The first month of fiscal 2010 showed that revenues continued a downward spiral.
Net revenue collections for July were $1.09 billion compared to $1.21 billion in July 2008, a decrease of 9.6%, the Georgia Department of Revenue reported.
Individual income tax collections were $522 million, a decrease of 8.4%, while corporate income tax collections were $14 million, an increase of 10.4%.
Sales and use tax collections were down $47.5 million, or 9.7%, over the previous year. Motor fuel tax collections were $65 million, a decrease of 17.9% compared to July 2008. Collections for motor vehicle tags, titles, and other fees were down across the board.
While the state continues to suffer from declining revenues, Atlanta's transit authority also is bracing for severe losses. Metropolitan Atlanta Rapid Transit Authority officials last week said a new economic analysis from the Georgia State University Economic Forecasting Center predicted greater losses from a dedicated sales tax than originally anticipated.
The new sales tax forecast predicts that MARTA will see an additional $10.8 million drop in sales tax receipts in fiscal 2010, on top of the $74.3 million decline that had been previously forecast, MARTA officials said. This forecast predicts that there will not be in uptick in sales tax revenue until 2012.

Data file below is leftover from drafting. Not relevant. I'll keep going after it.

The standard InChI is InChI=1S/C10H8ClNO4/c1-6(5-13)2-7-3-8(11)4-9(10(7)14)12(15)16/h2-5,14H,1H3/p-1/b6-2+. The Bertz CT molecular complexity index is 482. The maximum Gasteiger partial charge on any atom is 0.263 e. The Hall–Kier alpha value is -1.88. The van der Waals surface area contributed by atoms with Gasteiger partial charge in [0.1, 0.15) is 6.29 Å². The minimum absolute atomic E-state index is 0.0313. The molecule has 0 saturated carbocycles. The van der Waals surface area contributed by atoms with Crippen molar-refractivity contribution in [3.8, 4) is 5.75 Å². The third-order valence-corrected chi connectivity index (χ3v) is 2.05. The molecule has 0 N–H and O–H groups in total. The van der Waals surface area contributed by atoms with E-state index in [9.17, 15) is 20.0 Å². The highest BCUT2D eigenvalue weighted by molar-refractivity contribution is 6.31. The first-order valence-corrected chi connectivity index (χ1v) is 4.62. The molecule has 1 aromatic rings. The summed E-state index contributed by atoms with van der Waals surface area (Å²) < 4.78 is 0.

"We also need for our region to take these predictions seriously," MARTA general manager Beverly Scott said in a release. "They show that current MARTA transit service levels cannot be sustained under the current funding structure."
While MARTA will begin reevaluating options to address its shortfall, Scott also said that new funding sources must be found to ensure a viable transit system in metropolitan Atlanta.